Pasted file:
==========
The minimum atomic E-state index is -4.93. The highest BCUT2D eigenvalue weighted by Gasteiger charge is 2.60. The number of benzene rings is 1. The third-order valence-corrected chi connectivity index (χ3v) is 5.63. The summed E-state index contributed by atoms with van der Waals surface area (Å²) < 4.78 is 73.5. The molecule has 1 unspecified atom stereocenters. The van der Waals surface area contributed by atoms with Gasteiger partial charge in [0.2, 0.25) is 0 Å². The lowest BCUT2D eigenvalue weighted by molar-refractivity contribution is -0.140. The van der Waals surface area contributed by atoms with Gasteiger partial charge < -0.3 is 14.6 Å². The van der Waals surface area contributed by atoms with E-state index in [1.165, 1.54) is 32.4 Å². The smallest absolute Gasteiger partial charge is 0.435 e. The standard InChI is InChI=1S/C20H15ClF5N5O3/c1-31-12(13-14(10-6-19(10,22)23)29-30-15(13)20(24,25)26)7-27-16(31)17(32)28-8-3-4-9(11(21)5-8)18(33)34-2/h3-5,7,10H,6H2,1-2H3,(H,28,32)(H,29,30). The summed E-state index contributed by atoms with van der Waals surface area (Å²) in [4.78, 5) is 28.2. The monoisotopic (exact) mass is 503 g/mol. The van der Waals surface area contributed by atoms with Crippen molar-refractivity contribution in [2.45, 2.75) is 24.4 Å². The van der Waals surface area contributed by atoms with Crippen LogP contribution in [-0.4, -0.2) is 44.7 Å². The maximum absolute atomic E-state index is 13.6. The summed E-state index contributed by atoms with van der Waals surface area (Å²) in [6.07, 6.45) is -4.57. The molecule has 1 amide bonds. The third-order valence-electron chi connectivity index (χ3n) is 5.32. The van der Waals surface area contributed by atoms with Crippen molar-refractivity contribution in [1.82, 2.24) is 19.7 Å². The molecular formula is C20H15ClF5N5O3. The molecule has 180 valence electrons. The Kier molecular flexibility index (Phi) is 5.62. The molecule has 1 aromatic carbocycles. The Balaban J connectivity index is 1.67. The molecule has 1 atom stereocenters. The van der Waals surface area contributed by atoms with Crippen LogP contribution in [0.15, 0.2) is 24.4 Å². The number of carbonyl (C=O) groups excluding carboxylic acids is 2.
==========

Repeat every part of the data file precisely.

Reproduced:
The minimum atomic E-state index is -4.93. The highest BCUT2D eigenvalue weighted by Gasteiger charge is 2.60. The number of benzene rings is 1. The third-order valence-corrected chi connectivity index (χ3v) is 5.63. The summed E-state index contributed by atoms with van der Waals surface area (Å²) < 4.78 is 73.5. The molecule has 1 unspecified atom stereocenters. The van der Waals surface area contributed by atoms with Gasteiger partial charge in [0.2, 0.25) is 0 Å². The lowest BCUT2D eigenvalue weighted by molar-refractivity contribution is -0.140. The van der Waals surface area contributed by atoms with Gasteiger partial charge < -0.3 is 14.6 Å². The van der Waals surface area contributed by atoms with E-state index in [1.165, 1.54) is 32.4 Å². The smallest absolute Gasteiger partial charge is 0.435 e. The standard InChI is InChI=1S/C20H15ClF5N5O3/c1-31-12(13-14(10-6-19(10,22)23)29-30-15(13)20(24,25)26)7-27-16(31)17(32)28-8-3-4-9(11(21)5-8)18(33)34-2/h3-5,7,10H,6H2,1-2H3,(H,28,32)(H,29,30). The summed E-state index contributed by atoms with van der Waals surface area (Å²) in [4.78, 5) is 28.2. The monoisotopic (exact) mass is 503 g/mol. The van der Waals surface area contributed by atoms with Crippen molar-refractivity contribution in [2.45, 2.75) is 24.4 Å². The van der Waals surface area contributed by atoms with Crippen LogP contribution in [-0.4, -0.2) is 44.7 Å². The maximum absolute atomic E-state index is 13.6. The summed E-state index contributed by atoms with van der Waals surface area (Å²) in [6.07, 6.45) is -4.57. The molecule has 1 amide bonds. The third-order valence-electron chi connectivity index (χ3n) is 5.32. The van der Waals surface area contributed by atoms with Crippen molar-refractivity contribution in [1.82, 2.24) is 19.7 Å². The molecular formula is C20H15ClF5N5O3. The molecule has 180 valence electrons. The Kier molecular flexibility index (Phi) is 5.62. The molecule has 1 aromatic carbocycles. The Balaban J connectivity index is 1.67. The molecule has 1 atom stereocenters. The van der Waals surface area contributed by atoms with Crippen LogP contribution in [0.15, 0.2) is 24.4 Å². The number of carbonyl (C=O) groups excluding carboxylic acids is 2.